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  1. #1
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    Can 700cm wheels take any 700cm clincher?

    I have a 1998 Trek 7500 hybrid with 700cm wheels that I use for commuting. I'd like to put skinnier tires on it, but I think someone told me that they had to be 35's or so. It came with 38's. Can I put any road tires on them? I'd like to put maybe 25's or 28's. And can I use the same tubes (Schrader) or do I need to get new tubes as well?

    Thanks,
    Mike

  2. #2
    LF for the accentdeprived
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    You mean this one?



    700C rims take almost any sized 700C tyre, but it's beneficial to stay within certain limits, cuz the tyre may take a bad shape, or a too wide tyre might roll off the rim.

    http://www.sheldonbrown.com/tire_sizing.html <= scroll down to the red-green table
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  3. #3
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    They're not cm. 700 is mm the "c" is the rim type designation.

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    Senior Member halfspeed's Avatar
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    Quote Originally Posted by Al1943
    They're not cm. 700 is mm the "c" is the rim type designation.
    Almost right.

    "700" is the outside diameter of a particular historical french tire size that had a 622mm bead seat diameter and a wide cross section. 700C tires can have very different outside diameters because the "C" width doesn't mean anything any more. So at this point in history, it's pretty much an arbitrary designation.

  5. #5
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    Quote Originally Posted by halfspeed
    Almost right.

    "700" is the outside diameter of a particular historical french tire size that had a 622mm bead seat diameter and a wide cross section. 700C tires can have very different outside diameters because the "C" width doesn't mean anything any more. So at this point in history, it's pretty much an arbitrary designation.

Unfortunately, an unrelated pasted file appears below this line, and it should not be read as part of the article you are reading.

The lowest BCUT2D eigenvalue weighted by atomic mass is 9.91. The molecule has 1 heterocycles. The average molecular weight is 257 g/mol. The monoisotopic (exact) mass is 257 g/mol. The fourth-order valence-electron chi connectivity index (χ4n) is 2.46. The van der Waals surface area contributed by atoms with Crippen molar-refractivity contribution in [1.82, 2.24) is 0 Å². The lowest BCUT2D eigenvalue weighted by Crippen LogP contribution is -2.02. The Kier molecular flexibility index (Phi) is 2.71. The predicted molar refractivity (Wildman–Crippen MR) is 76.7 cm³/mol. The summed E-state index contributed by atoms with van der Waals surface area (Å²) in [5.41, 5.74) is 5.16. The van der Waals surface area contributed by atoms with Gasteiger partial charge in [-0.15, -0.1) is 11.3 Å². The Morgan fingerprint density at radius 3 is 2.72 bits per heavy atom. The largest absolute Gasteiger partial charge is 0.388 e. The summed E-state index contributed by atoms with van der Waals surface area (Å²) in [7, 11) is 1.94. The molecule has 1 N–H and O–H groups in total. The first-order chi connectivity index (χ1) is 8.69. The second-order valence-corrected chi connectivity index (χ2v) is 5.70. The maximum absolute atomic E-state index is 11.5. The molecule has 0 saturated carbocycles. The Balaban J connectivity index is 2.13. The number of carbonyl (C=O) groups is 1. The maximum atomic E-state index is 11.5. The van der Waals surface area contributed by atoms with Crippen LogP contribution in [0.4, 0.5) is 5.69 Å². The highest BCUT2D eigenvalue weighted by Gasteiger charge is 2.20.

What do you mean almost right. I said it was mm not cm. They're not known as "622 wheels". The 700 includes an assumed tire size.

    Al the anal retentive.

  6. #6
    cyclist/gearhead/cycli... moxfyre's Avatar
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    Quote Originally Posted by Al1943
    What do you mean almost right. I said it was mm not cm. They're not known as "622 wheels". The 700 includes an assumed tire size.

    Al the anal retentive.
    I don't think there are any 700C tires actually in production that have a diameter as large as 700 mm Maybe some 29'er tires, but even then 700 mm is pretty huge.

    Most 700C road tires have a diameter more like 650-670 mm. By the way, I think it *would be* preferable to refer to them by the bead seat diameter, to avoid confusion. That way we wouldn't confuse 26 inch (559 mm) tires with 26 inch (591 mm) tires or 26 inch (597 mm) tires .
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  7. #7
    Senior Member
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    Quote Originally Posted by moxfyre
    I don't think there are any 700C tires actually in production that have a diameter as large as 700 mm Maybe some 29'er tires, but even then 700 mm is pretty huge.
    True, but that's where the 700 number originated, the approximate overall wheel diameter, same with 27 inch or 26 inch.

    Al

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    Senior Member halfspeed's Avatar
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    Quote Originally Posted by Al1943
    True, but that's where the 700 number originated, the approximate overall wheel diameter, same with 27 inch or 26 inch.

    Al
    And all those "sizes" ought to be ditched in favor of iso sizes because they cause more confusion than enlightenment.

  9. #9
    118AHC "Thunderbirds" 2372ighost's Avatar
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    Back to the OP, Your hybrid will do well with 700x28's in about 115psi tires. Made mine fell like different bike.
    go here:
    http://sheldonbrown.com/tire-sizing.html#width

  10. #10
    Senior Member Nigeyy's Avatar
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    It sounds to me like you should be ok, though there is a limit on some rims for the width of tyre. Going from 700cx38 to 25 might be too big of a jump depending on the width of your rim (see Sheldon's page already referenced). And yes, I'd get new inner tubes as well -that's not to say your existing ones might not work, just that I'd be conservative with something as crucial as the interface between you and the ground. Better to get the right size.

    A little example here, I looked at putting 26x1.25s on Sun Rhynolite rims, but decided the rim was just too wide. You've got to do a little eyeballing here and use common sense -again, err on the cautious side!

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